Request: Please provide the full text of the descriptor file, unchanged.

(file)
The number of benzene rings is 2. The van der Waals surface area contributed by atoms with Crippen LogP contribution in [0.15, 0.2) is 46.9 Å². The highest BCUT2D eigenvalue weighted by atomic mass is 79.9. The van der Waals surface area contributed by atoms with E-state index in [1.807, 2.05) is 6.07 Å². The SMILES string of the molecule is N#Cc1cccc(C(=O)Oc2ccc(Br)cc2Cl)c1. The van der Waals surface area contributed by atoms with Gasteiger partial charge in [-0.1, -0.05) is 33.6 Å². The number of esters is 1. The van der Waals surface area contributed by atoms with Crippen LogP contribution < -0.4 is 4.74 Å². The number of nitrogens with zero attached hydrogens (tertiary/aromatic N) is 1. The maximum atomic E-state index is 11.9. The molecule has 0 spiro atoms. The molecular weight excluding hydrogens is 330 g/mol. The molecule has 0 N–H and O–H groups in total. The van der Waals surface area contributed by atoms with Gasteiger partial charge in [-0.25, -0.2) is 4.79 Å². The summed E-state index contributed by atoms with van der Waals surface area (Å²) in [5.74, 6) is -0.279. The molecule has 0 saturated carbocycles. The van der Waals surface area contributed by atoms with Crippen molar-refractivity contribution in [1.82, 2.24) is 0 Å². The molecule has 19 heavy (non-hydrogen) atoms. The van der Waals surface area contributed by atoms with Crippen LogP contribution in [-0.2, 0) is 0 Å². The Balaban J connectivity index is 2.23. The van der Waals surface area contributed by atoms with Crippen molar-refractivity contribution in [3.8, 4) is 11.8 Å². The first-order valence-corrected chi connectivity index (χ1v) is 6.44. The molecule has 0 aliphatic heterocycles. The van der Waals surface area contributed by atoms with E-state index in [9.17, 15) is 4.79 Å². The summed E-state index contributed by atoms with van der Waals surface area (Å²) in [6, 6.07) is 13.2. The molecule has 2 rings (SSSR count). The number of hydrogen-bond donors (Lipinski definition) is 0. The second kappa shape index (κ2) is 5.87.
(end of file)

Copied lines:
The number of benzene rings is 2. The van der Waals surface area contributed by atoms with Crippen LogP contribution in [0.15, 0.2) is 46.9 Å². The highest BCUT2D eigenvalue weighted by atomic mass is 79.9. The van der Waals surface area contributed by atoms with E-state index in [1.807, 2.05) is 6.07 Å². The SMILES string of the molecule is N#Cc1cccc(C(=O)Oc2ccc(Br)cc2Cl)c1. The van der Waals surface area contributed by atoms with Gasteiger partial charge in [-0.1, -0.05) is 33.6 Å². The number of esters is 1. The van der Waals surface area contributed by atoms with Crippen LogP contribution < -0.4 is 4.74 Å². The number of nitrogens with zero attached hydrogens (tertiary/aromatic N) is 1. The maximum atomic E-state index is 11.9. The molecule has 0 spiro atoms. The molecular weight excluding hydrogens is 330 g/mol. The molecule has 0 N–H and O–H groups in total. The van der Waals surface area contributed by atoms with Gasteiger partial charge in [-0.25, -0.2) is 4.79 Å². The summed E-state index contributed by atoms with van der Waals surface area (Å²) in [5.74, 6) is -0.279. The molecule has 0 saturated carbocycles. The van der Waals surface area contributed by atoms with Crippen molar-refractivity contribution in [1.82, 2.24) is 0 Å². The molecule has 19 heavy (non-hydrogen) atoms. The van der Waals surface area contributed by atoms with Crippen LogP contribution in [-0.2, 0) is 0 Å². The Balaban J connectivity index is 2.23. The van der Waals surface area contributed by atoms with Crippen molar-refractivity contribution in [3.8, 4) is 11.8 Å². The first-order valence-corrected chi connectivity index (χ1v) is 6.44. The molecule has 0 aliphatic heterocycles. The van der Waals surface area contributed by atoms with E-state index in [9.17, 15) is 4.79 Å². The summed E-state index contributed by atoms with van der Waals surface area (Å²) in [6, 6.07) is 13.2. The molecule has 2 rings (SSSR count). The number of hydrogen-bond donors (Lipinski definition) is 0. The second kappa shape index (κ2) is 5.87.